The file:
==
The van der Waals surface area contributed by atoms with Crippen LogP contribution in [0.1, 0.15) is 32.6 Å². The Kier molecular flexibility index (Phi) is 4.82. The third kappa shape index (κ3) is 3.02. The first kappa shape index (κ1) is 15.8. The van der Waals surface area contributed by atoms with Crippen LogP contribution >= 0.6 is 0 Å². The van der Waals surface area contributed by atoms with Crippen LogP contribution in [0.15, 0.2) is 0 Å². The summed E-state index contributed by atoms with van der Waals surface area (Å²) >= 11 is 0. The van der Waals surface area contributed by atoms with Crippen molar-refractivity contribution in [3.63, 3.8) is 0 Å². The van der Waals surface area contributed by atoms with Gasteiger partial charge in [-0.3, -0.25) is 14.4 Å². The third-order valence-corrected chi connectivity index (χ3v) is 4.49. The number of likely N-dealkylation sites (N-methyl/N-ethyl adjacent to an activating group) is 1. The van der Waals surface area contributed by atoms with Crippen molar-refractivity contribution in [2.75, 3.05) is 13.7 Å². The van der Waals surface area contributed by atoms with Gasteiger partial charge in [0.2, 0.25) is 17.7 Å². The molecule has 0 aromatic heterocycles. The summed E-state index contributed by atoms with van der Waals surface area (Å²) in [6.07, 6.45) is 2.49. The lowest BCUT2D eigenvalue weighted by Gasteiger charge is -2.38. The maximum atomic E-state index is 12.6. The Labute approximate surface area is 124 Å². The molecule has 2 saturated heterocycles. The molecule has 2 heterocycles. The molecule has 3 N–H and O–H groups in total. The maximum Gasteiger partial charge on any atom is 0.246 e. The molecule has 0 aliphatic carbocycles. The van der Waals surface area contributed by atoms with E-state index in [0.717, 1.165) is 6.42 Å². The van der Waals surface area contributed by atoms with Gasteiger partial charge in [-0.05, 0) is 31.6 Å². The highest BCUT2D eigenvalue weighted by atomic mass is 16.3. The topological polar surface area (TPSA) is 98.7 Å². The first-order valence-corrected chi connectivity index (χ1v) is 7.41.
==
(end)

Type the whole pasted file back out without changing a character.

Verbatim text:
The van der Waals surface area contributed by atoms with Crippen LogP contribution in [0.1, 0.15) is 32.6 Å². The Kier molecular flexibility index (Phi) is 4.82. The third kappa shape index (κ3) is 3.02. The first kappa shape index (κ1) is 15.8. The van der Waals surface area contributed by atoms with Crippen LogP contribution >= 0.6 is 0 Å². The van der Waals surface area contributed by atoms with Crippen LogP contribution in [0.15, 0.2) is 0 Å². The summed E-state index contributed by atoms with van der Waals surface area (Å²) >= 11 is 0. The van der Waals surface area contributed by atoms with Crippen molar-refractivity contribution in [3.63, 3.8) is 0 Å². The van der Waals surface area contributed by atoms with Gasteiger partial charge in [-0.3, -0.25) is 14.4 Å². The third-order valence-corrected chi connectivity index (χ3v) is 4.49. The number of likely N-dealkylation sites (N-methyl/N-ethyl adjacent to an activating group) is 1. The van der Waals surface area contributed by atoms with Crippen molar-refractivity contribution in [2.75, 3.05) is 13.7 Å². The van der Waals surface area contributed by atoms with Gasteiger partial charge in [0.2, 0.25) is 17.7 Å². The molecule has 0 aromatic heterocycles. The summed E-state index contributed by atoms with van der Waals surface area (Å²) in [6.07, 6.45) is 2.49. The lowest BCUT2D eigenvalue weighted by Gasteiger charge is -2.38. The maximum atomic E-state index is 12.6. The Labute approximate surface area is 124 Å². The molecule has 2 saturated heterocycles. The molecule has 2 heterocycles. The molecule has 3 N–H and O–H groups in total. The maximum Gasteiger partial charge on any atom is 0.246 e. The molecule has 0 aliphatic carbocycles. The van der Waals surface area contributed by atoms with E-state index in [0.717, 1.165) is 6.42 Å². The van der Waals surface area contributed by atoms with Gasteiger partial charge in [-0.05, 0) is 31.6 Å². The highest BCUT2D eigenvalue weighted by atomic mass is 16.3. The topological polar surface area (TPSA) is 98.7 Å². The first-order valence-corrected chi connectivity index (χ1v) is 7.41.